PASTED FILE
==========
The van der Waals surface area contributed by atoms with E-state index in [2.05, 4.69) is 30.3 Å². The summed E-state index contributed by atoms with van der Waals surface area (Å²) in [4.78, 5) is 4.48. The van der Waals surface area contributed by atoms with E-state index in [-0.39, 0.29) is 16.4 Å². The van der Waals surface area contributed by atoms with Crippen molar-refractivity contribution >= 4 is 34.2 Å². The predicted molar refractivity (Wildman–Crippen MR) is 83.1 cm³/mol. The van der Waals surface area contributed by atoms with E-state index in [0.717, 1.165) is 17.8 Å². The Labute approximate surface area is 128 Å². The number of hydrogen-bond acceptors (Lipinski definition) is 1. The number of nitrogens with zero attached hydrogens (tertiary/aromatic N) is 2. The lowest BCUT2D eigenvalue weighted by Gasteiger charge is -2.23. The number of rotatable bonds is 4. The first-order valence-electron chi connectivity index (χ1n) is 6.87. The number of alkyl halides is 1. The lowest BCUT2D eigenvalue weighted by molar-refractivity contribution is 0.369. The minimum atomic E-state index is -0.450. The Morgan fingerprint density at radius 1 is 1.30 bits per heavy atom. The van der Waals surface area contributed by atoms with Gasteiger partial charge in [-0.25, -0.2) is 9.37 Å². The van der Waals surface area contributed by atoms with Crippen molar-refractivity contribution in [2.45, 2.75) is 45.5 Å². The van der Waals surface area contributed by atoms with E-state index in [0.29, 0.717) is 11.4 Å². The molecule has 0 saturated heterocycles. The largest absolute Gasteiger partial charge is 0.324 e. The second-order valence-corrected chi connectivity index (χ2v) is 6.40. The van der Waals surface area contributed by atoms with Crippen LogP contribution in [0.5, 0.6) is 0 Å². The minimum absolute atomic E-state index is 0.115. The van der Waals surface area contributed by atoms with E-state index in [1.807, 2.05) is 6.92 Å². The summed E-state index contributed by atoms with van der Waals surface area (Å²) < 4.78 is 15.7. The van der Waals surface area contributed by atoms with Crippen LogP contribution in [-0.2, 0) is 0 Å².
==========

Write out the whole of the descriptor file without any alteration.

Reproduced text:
The van der Waals surface area contributed by atoms with E-state index in [2.05, 4.69) is 30.3 Å². The summed E-state index contributed by atoms with van der Waals surface area (Å²) in [4.78, 5) is 4.48. The van der Waals surface area contributed by atoms with E-state index in [-0.39, 0.29) is 16.4 Å². The van der Waals surface area contributed by atoms with Crippen molar-refractivity contribution >= 4 is 34.2 Å². The predicted molar refractivity (Wildman–Crippen MR) is 83.1 cm³/mol. The van der Waals surface area contributed by atoms with E-state index in [0.717, 1.165) is 17.8 Å². The Labute approximate surface area is 128 Å². The number of hydrogen-bond acceptors (Lipinski definition) is 1. The number of nitrogens with zero attached hydrogens (tertiary/aromatic N) is 2. The lowest BCUT2D eigenvalue weighted by Gasteiger charge is -2.23. The number of rotatable bonds is 4. The first-order valence-electron chi connectivity index (χ1n) is 6.87. The number of alkyl halides is 1. The lowest BCUT2D eigenvalue weighted by molar-refractivity contribution is 0.369. The minimum atomic E-state index is -0.450. The Morgan fingerprint density at radius 1 is 1.30 bits per heavy atom. The van der Waals surface area contributed by atoms with Gasteiger partial charge in [-0.25, -0.2) is 9.37 Å². The van der Waals surface area contributed by atoms with Crippen molar-refractivity contribution in [2.45, 2.75) is 45.5 Å². The van der Waals surface area contributed by atoms with E-state index in [0.29, 0.717) is 11.4 Å². The molecule has 0 saturated heterocycles. The largest absolute Gasteiger partial charge is 0.324 e. The second-order valence-corrected chi connectivity index (χ2v) is 6.40. The van der Waals surface area contributed by atoms with Crippen LogP contribution in [0.5, 0.6) is 0 Å². The minimum absolute atomic E-state index is 0.115. The van der Waals surface area contributed by atoms with E-state index in [1.807, 2.05) is 6.92 Å². The summed E-state index contributed by atoms with van der Waals surface area (Å²) < 4.78 is 15.7. The van der Waals surface area contributed by atoms with Crippen LogP contribution in [-0.2, 0) is 0 Å².